Management of shoulder pain in primary care
Shoulder pain is the third most common musculoskeletal complaint and especially rotator cuff diseases are a frequently reported problem. But, although shoulder pain is commonly presented in primary care, the information on characteristics of physical examination and treatment in physiotherapy practice is lacking. Thus, this study aimed to gain insight into current physiotherapeutic management concepts.
In total 125 physiotherapists from the South West region of the Netherlands participated in this prospective cohort study and recruited 389 patients. Data was collected from PTs and the patients using digital questionnaires. Patient- and clinical characteristics were measured, and patients received follow-up questionnaires after 6 and 12 weeks concerning recovery.
After the anamnesis, the most suspected (48%) hypothesis was subacromial impingement, followed by pain due to cervical or thoracic dysfunctions (14%).
The most commonly applied tests during the physical examination for a suspected impingement were: Neer's sign (73%), Hawkins-Kennedy Test (80%), Empty/ Full Can (85%) and the painful arc (64%). and for a suspected glenohumeral instability: O’Brien's (46%), the Relocation Test (70%), the Appprehension test and the Sulcus sign. Most physiotherapists formulated multiple hypotheses and used several tests in their physical examination.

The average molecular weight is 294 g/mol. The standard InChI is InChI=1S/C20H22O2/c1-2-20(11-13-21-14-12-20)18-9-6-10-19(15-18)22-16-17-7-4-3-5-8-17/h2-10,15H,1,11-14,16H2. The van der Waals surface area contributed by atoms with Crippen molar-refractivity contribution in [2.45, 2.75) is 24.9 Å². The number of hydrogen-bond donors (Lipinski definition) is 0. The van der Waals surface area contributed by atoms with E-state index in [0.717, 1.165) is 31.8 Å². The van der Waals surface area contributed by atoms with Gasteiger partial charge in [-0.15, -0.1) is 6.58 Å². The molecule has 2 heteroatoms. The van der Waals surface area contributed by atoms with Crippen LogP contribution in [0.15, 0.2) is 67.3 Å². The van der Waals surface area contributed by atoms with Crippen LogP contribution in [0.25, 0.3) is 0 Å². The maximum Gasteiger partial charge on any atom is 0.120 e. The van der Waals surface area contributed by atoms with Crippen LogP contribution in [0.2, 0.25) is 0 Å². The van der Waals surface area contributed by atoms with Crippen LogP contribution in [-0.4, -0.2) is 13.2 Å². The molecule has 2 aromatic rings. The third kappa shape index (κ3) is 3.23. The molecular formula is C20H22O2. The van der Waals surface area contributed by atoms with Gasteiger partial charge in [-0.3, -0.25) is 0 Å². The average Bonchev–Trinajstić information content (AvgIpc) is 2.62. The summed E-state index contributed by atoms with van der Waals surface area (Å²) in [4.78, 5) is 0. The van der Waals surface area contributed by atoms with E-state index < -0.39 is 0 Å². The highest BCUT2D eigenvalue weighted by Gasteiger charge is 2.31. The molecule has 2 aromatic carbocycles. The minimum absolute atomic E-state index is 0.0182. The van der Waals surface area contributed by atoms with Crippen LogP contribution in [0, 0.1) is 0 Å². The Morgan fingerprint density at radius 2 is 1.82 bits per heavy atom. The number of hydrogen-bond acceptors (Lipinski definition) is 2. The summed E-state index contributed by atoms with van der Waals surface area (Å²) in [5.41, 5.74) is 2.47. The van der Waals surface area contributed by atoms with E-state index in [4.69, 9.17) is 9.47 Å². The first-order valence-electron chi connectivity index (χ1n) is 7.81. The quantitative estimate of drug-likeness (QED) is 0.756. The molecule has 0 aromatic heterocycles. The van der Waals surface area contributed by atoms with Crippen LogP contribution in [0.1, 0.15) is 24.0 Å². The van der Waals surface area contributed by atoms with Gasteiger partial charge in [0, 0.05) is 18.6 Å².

Although diagnostic ultrasound is expected to lead to a more specific clinical diagnosis, it was only used in 31% of all participants with shoulder complaints. However, the effect of ultrasound on patient recovery remains unknown.
During the baseline treatment programme especially advices (91%), exercise therapy (81%) and mobilisation were most commonly applied. Rather alarming was that 73% of patients with subacromial impingement, who had no or insufficient improvement, still received treatment after 6-12 weeks. And only 60% of patients were recovered after 26 weeks. This means that most patients were not treated according to recommendations from the evidence statement, that requires a referral to the GP when no improvement is seen after 6-12 weeks of physiotherapy.
> From: Karel et al., Physiotherapy (2017) (Epub ahead of print). All rights reserved to Elsevier Ltd. Click here for the online summary.